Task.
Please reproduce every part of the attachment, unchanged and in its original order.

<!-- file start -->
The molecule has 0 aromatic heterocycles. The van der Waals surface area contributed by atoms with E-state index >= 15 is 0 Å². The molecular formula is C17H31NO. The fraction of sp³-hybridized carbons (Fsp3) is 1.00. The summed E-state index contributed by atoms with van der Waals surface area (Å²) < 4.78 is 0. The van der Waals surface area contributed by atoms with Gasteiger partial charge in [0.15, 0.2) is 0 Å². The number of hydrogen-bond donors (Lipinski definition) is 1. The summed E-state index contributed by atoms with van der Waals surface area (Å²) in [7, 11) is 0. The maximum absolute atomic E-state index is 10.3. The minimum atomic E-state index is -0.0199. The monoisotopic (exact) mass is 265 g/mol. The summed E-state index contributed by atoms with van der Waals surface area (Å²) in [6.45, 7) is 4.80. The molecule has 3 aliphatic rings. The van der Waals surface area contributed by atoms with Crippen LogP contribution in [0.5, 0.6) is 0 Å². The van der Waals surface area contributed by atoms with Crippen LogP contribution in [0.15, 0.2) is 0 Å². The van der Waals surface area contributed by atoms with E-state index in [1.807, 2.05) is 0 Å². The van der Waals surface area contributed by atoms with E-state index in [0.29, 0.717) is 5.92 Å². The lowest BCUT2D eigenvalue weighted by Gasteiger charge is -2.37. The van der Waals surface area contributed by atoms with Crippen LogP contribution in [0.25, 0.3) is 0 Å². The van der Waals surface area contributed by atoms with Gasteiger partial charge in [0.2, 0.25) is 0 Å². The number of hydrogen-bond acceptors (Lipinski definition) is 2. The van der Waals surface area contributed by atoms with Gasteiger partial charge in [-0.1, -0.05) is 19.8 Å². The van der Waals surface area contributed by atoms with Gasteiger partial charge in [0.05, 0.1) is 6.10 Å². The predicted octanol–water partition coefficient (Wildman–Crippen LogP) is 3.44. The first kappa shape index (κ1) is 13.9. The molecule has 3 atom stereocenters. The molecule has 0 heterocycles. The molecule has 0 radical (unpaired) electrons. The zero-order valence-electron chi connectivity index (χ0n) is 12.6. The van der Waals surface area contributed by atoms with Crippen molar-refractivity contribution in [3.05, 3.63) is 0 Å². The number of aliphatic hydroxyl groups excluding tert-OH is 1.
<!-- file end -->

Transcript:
The molecule has 0 aromatic heterocycles. The van der Waals surface area contributed by atoms with E-state index >= 15 is 0 Å². The molecular formula is C17H31NO. The fraction of sp³-hybridized carbons (Fsp3) is 1.00. The summed E-state index contributed by atoms with van der Waals surface area (Å²) < 4.78 is 0. The van der Waals surface area contributed by atoms with Gasteiger partial charge in [0.15, 0.2) is 0 Å². The number of hydrogen-bond donors (Lipinski definition) is 1. The summed E-state index contributed by atoms with van der Waals surface area (Å²) in [7, 11) is 0. The maximum absolute atomic E-state index is 10.3. The minimum atomic E-state index is -0.0199. The monoisotopic (exact) mass is 265 g/mol. The summed E-state index contributed by atoms with van der Waals surface area (Å²) in [6.45, 7) is 4.80. The molecule has 3 aliphatic rings. The van der Waals surface area contributed by atoms with Crippen LogP contribution in [0.5, 0.6) is 0 Å². The van der Waals surface area contributed by atoms with Crippen LogP contribution in [0.15, 0.2) is 0 Å². The van der Waals surface area contributed by atoms with E-state index in [1.807, 2.05) is 0 Å². The van der Waals surface area contributed by atoms with E-state index in [0.29, 0.717) is 5.92 Å². The lowest BCUT2D eigenvalue weighted by Gasteiger charge is -2.37. The van der Waals surface area contributed by atoms with Crippen LogP contribution in [0.25, 0.3) is 0 Å². The van der Waals surface area contributed by atoms with Gasteiger partial charge in [0.2, 0.25) is 0 Å². The number of hydrogen-bond acceptors (Lipinski definition) is 2. The van der Waals surface area contributed by atoms with Gasteiger partial charge in [-0.1, -0.05) is 19.8 Å². The van der Waals surface area contributed by atoms with Gasteiger partial charge in [0.05, 0.1) is 6.10 Å². The predicted octanol–water partition coefficient (Wildman–Crippen LogP) is 3.44. The first kappa shape index (κ1) is 13.9. The molecule has 3 atom stereocenters. The molecule has 0 heterocycles. The molecule has 0 radical (unpaired) electrons. The zero-order valence-electron chi connectivity index (χ0n) is 12.6. The van der Waals surface area contributed by atoms with Crippen molar-refractivity contribution in [3.05, 3.63) is 0 Å². The number of aliphatic hydroxyl groups excluding tert-OH is 1.